Israeli Tech Firm Rolls Out Tracking Devices the Size of Postage Stamps


Supply-chain technology company Wiliot has its first major customer for the tiny tracking tags it is developing to follow products from source to store and measure temperature changes and other factors that affect goods in transit.

Wiliot, based in Caesarea, Israel, is one of a growing number of companies building tools aimed at monitoring goods as they move through distribution channels. The company says its tags are small and cheap enough for use in the many crates and carriers agriculture shippers use to get their products to markets.

The company will work with Israeli supermarket chain Shufersal, the two announced on Wednesday, to roll out technology that Wiliot hopes to extend more broadly to sectors like apparel and pharmaceuticals world-wide.

Wiliot’s tags are roughly the size of postage stamps and contain microprocessors that will be tacked onto Shufersal produce crates. They will track fruits and vegetables from the time they are picked and loaded at farms till they are on store shelves, providing information to suppliers and grocers along the way.

The size of the devices is aimed at solving a gray area in supply chains. Typically, goods are tracked through devices in shipping containers and truck trailers, but because of the expense the technology is less common in smaller shipments.

“Now, everyday things, very ordinary things, our clothing, vaccine vials, plastic crates, plastic pallets, cardboard boxes, bags of lettuce—all of that will be linked to the internet,” said Stephen Statler, Wiliot’s senior vice president of marketing .

The tags don’t require batteries, cost 10 cents apiece and are connected to the cloud by Bluetooth, Mr. Statler said.

The inability to keep a close watch on shipments in transit poses problems for companies along the supply chain right now, said Mark Capofari, a supply-chain professor at Penn State University.

Every day, millions of sailors, truck drivers, longshoremen, warehouse workers and delivery drivers keep mountains of goods moving into stores and homes to meet consumers’ increasing expectations of convenience. But this complex movement of goods underpinning the global economy is far more vulnerable than many imagined. Photo illustration: Adele Morgan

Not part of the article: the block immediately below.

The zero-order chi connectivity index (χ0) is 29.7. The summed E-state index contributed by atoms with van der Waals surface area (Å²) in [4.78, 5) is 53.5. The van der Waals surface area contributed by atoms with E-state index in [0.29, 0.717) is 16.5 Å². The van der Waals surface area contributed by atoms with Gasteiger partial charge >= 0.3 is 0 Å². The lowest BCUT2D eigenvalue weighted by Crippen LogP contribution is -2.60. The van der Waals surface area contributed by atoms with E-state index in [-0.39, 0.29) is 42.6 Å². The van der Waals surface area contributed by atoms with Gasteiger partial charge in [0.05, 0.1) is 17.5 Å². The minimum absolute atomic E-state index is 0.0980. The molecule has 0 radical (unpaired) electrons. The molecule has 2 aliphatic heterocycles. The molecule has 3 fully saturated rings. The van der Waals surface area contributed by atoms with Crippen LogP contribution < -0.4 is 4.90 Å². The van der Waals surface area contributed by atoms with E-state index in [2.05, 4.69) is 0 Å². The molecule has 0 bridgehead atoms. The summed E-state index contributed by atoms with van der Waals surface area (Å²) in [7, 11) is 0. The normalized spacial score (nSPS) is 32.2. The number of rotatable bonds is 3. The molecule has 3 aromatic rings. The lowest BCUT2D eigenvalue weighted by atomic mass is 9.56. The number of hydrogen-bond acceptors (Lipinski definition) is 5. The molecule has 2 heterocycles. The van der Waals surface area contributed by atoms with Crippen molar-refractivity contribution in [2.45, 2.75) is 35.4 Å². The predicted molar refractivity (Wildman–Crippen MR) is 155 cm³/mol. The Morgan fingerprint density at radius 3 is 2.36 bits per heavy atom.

“Visibility is certainly one of the major challenges of many,” Mr. Capofari said. Closer tracking might help in other aspects of transportation, he said. “Can visibility of a product support needing less warehouse personnel, less truck personnel, etc.? Those things need to be examined.”

Food waste and loss are estimated to cost $940 billion a year world-wide, according to consulting firm McKinsey & Co.

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The tracking at the crate level could also provide a safeguard against theft, Wiliot says, because of the visibility the tags provide. Food and beverage shipments have been a top target for theft in recent years—and more recently, baby formula—cargo-security experts say, in part because large shipments can be taken apart and the items are all but impossible to trace.

“The ability to see in real time that every crate of fruit and vegetables are being kept at the right temperature throughout the transportation process and to know exactly how much time has elapsed since they were harvested in the field until it arrives at the branch is nothing short of revolutionary,” said Zvika Fishheimer, Shufersal’s executive vice president.

Formed in 2017, Wiliot received $200 million in a Series C funding round last July led by SoftBank Vision Fund 2. Other investors in the company include Verizon Ventures, Amazon Web Services Inc., Qualcomm Ventures LLC and M Ventures.

Write to Liz Young at liz.young@wsj.com

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